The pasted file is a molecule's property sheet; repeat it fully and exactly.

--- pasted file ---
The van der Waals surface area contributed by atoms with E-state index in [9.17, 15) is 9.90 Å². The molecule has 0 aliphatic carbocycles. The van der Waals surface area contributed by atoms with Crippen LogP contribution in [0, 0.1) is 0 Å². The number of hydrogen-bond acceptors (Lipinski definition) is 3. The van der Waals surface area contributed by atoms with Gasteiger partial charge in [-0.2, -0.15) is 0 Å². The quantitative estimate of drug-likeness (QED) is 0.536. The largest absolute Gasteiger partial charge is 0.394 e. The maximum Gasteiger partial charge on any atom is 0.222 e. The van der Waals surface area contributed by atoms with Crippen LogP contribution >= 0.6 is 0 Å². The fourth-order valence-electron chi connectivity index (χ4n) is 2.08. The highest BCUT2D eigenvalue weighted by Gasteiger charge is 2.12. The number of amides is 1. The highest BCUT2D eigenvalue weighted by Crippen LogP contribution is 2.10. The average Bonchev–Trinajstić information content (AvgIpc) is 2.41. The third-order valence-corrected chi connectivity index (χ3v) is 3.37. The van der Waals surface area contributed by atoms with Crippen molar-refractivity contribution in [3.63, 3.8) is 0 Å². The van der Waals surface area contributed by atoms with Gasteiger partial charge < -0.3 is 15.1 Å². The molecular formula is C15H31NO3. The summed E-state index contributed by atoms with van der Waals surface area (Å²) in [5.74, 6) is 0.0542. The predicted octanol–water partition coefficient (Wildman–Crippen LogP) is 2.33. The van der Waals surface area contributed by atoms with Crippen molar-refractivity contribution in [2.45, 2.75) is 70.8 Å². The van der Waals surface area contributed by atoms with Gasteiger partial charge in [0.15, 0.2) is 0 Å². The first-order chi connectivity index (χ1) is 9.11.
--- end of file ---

The van der Waals surface area contributed by atoms with E-state index in [9.17, 15) is 9.90 Å². The molecule has 0 aliphatic carbocycles. The van der Waals surface area contributed by atoms with Crippen LogP contribution in [0, 0.1) is 0 Å². The number of hydrogen-bond acceptors (Lipinski definition) is 3. The van der Waals surface area contributed by atoms with Gasteiger partial charge in [-0.2, -0.15) is 0 Å². The quantitative estimate of drug-likeness (QED) is 0.536. The largest absolute Gasteiger partial charge is 0.394 e. The maximum Gasteiger partial charge on any atom is 0.222 e. The van der Waals surface area contributed by atoms with Crippen LogP contribution >= 0.6 is 0 Å². The fourth-order valence-electron chi connectivity index (χ4n) is 2.08. The highest BCUT2D eigenvalue weighted by Gasteiger charge is 2.12. The number of amides is 1. The highest BCUT2D eigenvalue weighted by Crippen LogP contribution is 2.10. The average Bonchev–Trinajstić information content (AvgIpc) is 2.41. The third-order valence-corrected chi connectivity index (χ3v) is 3.37. The van der Waals surface area contributed by atoms with Crippen molar-refractivity contribution in [3.63, 3.8) is 0 Å². The van der Waals surface area contributed by atoms with Gasteiger partial charge < -0.3 is 15.1 Å². The molecular formula is C15H31NO3. The summed E-state index contributed by atoms with van der Waals surface area (Å²) in [5.74, 6) is 0.0542. The predicted octanol–water partition coefficient (Wildman–Crippen LogP) is 2.33. The van der Waals surface area contributed by atoms with Crippen molar-refractivity contribution in [2.45, 2.75) is 70.8 Å². The van der Waals surface area contributed by atoms with Gasteiger partial charge in [0.15, 0.2) is 0 Å². The first-order chi connectivity index (χ1) is 9.11.